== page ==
There’s a spot near my BART station where bike messengers gather. One guy seems to be in charge. He’s older than most, and has an ex-military bearing. We once had a nice chat in line at the adjacent coffee kiosk. I imagine one day I’ll run afoul of a messenger, and just as I’m about to get clocked with a U-lock, The General will step through the haze of pot smoke and say, “Stand down, rider. This one’s okay.”
Although I carry a camera around my neck pretty much whenever I’m outdoors, I still take photos with my iPhone, especially if I know I want to share them right away. My workflow may not suit everyone, but I’ve spent years perfecting it.
- Shoot the photo in the native iPhone camera app.
- Run it through the Perfectly Clear app, which often does something.
- Upload to Snapseed to crop and edit basic things like exposure and contrast.
- Use the Snapseed Transform feature, altering vertical and horizontal perspective to make it look unnatural and bad.
- Save to Camera Roll. Or Favorites. Or is it Moments?
- Upload the saved photo to the VSCO app.
- No, not that one. The other one.
- Repeat step 7.
- Try every filter.
- Try them again.
- Go back to the one that looked good.
- Which one looked good?
- Repeat steps 6 and 7.
- Determine that I like none of the filters and revert to the original, which now somehow seems lacking.
- Post to Facebook and/or Tumblr and/or Flickr and/or my blog, based on vague and ill-defined criteria.
Give it a try!
Larry Kim shared a post recently about the value of mindfulness. The term may sound a little New Age-y, but if you get past that, it’s a very useful practice for managing stress and clearing the mind. I’m not a strict adherent (to anything, really), but I’ve found many of the principles of mindfulness beneficial.
Writing out my thoughts in a notebook gets them out of my head and helps me recognize my positive and negative thought patterns. And when I remember something I need to do, I pull my notebook out of my shirt pocket and write it down, so I don’t need to worry I’ll forget it. (The Bullet Journal method is a simple, free and useful way to start.)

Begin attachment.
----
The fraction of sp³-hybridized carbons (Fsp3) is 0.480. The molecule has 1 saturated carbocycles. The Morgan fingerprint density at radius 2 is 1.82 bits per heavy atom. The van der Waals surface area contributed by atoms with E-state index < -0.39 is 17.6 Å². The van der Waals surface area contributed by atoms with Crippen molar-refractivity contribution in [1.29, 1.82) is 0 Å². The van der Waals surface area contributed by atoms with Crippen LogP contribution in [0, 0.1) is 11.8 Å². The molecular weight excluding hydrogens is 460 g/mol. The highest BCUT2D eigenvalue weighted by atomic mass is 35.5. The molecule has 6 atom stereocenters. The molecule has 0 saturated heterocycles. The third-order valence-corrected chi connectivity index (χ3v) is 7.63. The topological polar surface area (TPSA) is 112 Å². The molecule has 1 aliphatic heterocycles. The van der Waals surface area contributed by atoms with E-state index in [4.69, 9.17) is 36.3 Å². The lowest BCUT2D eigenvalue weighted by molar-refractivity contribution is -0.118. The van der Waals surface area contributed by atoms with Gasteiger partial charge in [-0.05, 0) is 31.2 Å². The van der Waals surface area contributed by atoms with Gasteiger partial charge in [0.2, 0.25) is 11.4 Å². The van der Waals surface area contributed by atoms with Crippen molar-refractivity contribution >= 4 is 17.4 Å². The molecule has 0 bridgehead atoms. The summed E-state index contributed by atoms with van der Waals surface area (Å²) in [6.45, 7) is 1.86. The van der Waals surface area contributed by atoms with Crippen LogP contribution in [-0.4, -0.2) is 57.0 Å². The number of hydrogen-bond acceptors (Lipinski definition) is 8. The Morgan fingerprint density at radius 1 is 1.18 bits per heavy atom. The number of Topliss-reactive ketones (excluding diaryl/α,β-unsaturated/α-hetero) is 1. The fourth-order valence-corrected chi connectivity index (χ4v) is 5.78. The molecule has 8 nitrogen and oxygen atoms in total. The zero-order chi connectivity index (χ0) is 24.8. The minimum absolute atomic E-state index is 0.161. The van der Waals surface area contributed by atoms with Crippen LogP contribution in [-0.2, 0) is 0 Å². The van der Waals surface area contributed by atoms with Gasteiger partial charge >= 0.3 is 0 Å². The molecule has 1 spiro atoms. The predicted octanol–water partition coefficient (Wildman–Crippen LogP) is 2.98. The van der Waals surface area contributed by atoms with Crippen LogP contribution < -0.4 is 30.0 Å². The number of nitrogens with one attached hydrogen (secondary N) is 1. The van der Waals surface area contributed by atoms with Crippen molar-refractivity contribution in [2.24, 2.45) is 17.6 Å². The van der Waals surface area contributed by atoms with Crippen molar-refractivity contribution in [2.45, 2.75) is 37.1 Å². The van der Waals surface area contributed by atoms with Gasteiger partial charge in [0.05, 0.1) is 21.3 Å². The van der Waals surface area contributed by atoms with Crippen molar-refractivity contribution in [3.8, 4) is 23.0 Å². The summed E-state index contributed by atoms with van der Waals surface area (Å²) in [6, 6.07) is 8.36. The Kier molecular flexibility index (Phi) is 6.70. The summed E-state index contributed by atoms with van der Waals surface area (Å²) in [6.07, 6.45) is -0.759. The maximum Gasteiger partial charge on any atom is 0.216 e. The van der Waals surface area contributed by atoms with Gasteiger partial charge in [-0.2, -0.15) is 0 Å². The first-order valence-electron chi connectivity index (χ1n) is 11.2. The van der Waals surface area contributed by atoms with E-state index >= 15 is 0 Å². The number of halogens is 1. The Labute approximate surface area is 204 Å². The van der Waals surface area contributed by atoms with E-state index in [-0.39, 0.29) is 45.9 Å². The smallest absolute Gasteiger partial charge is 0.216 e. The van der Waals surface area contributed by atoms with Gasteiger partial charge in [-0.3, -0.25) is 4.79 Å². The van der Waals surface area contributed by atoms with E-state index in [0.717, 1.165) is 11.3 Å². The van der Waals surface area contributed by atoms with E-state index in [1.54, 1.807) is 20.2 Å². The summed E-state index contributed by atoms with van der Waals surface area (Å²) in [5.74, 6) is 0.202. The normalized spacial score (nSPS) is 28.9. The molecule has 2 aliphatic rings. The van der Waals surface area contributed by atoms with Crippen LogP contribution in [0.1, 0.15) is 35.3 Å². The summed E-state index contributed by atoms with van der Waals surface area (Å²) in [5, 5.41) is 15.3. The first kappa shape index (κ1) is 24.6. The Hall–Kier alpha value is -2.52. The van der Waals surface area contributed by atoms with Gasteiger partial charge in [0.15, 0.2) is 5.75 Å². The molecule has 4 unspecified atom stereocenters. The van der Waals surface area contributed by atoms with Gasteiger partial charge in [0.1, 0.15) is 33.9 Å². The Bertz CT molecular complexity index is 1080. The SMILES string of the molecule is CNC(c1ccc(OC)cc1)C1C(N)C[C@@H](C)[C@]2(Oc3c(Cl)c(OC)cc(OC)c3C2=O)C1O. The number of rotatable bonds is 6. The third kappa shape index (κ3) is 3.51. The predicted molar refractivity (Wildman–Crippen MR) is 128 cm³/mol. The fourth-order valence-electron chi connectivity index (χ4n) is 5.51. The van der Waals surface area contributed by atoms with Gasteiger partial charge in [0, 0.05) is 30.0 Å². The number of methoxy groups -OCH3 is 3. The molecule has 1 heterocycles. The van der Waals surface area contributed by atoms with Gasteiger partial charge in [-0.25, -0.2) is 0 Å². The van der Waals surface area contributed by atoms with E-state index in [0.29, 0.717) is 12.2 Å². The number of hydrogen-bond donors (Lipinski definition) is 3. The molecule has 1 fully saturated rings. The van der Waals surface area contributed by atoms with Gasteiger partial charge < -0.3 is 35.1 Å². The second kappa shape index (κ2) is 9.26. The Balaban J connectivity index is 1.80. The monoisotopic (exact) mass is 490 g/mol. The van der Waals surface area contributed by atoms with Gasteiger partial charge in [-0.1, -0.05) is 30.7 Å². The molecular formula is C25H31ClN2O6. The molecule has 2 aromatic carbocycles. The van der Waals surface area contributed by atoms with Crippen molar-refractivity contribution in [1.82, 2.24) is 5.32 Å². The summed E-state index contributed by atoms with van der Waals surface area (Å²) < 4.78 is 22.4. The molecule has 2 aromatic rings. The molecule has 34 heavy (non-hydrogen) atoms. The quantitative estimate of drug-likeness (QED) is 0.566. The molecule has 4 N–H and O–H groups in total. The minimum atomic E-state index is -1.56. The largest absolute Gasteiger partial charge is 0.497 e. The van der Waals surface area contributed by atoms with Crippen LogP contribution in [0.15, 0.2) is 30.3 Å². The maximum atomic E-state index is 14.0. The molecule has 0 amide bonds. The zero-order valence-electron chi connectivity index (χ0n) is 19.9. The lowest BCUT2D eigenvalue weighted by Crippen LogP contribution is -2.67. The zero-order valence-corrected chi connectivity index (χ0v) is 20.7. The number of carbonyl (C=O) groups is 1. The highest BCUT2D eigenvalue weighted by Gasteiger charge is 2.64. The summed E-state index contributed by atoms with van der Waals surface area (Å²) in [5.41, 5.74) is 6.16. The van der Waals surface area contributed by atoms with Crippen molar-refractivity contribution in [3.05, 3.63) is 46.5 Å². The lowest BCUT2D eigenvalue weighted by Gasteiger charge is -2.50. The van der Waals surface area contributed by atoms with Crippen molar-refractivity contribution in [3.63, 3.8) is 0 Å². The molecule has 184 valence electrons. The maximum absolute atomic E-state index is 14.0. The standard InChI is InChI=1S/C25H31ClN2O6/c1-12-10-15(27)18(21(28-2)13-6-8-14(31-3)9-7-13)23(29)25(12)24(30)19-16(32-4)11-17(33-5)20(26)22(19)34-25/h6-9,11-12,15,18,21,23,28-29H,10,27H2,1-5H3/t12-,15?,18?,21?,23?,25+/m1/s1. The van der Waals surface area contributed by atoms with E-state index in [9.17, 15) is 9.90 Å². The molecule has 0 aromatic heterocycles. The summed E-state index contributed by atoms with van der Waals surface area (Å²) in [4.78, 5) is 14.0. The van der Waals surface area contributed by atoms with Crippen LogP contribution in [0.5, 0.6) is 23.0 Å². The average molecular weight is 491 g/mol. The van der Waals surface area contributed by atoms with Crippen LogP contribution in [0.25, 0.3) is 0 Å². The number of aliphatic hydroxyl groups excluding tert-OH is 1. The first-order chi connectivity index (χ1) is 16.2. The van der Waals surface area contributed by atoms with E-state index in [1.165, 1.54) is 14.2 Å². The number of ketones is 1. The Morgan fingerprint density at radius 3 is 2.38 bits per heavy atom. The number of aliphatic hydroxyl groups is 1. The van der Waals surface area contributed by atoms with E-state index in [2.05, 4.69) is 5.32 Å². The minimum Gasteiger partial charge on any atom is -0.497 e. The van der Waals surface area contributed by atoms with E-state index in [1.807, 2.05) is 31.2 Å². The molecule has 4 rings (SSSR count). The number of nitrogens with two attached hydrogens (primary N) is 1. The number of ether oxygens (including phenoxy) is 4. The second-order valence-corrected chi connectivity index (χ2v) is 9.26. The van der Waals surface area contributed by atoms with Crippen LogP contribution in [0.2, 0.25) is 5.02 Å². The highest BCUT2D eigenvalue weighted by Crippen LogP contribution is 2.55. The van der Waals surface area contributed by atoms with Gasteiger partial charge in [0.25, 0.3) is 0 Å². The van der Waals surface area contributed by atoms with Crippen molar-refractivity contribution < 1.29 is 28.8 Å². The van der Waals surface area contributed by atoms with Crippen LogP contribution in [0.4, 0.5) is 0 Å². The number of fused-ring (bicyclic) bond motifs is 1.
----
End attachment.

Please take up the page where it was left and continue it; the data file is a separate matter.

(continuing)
Stopping to concentrate on my body and posture tells me when I’m holding my shoulders high and tight in response to stress.
When I’m feeling overwhelmed by my to-do list, pausing to take a few deep breaths is a valuable reset and helps me get back to it with a clearer frame of mind.
Making coffee by hand (grinding the beans with a manual grinder, folding the paper filter, pouring the water into the funnel and watching it drip) feels meditative and makes me appreciate the coffee more (and avoids that awful grinding noise first thing in the morning).
I’ve found that listening to the sounds around me while riding the train or walking to and from the bus stop is calmer, simpler and less stressful than constantly messing with my iPhone, podcast app or Spotify, wrangling cords, worrying about my battery and trying to make sure everything is downloaded and ready to play offline.
The more you do it, the more you recognize the things in your life that actually provide value, and the ones that are more trouble than they’re worth.
I’ll be walking down the street, thinking about what I need to do that day, and a happy dog walks into view on the end of a lead. Sometimes it’s a big man with a little dog, wearing a look that clearly indicates none of this was his idea. At those times I wish I could sit them both down and help them to some sort of reconciliation.
Street photographers face a variety of challenges unique to the genre. How do you approach strangers? What equipment will allow you to be mobile and responsive while still capturing sharp, well-lighted images? How can you take even one goddamn picture without a FedEx truck in the background?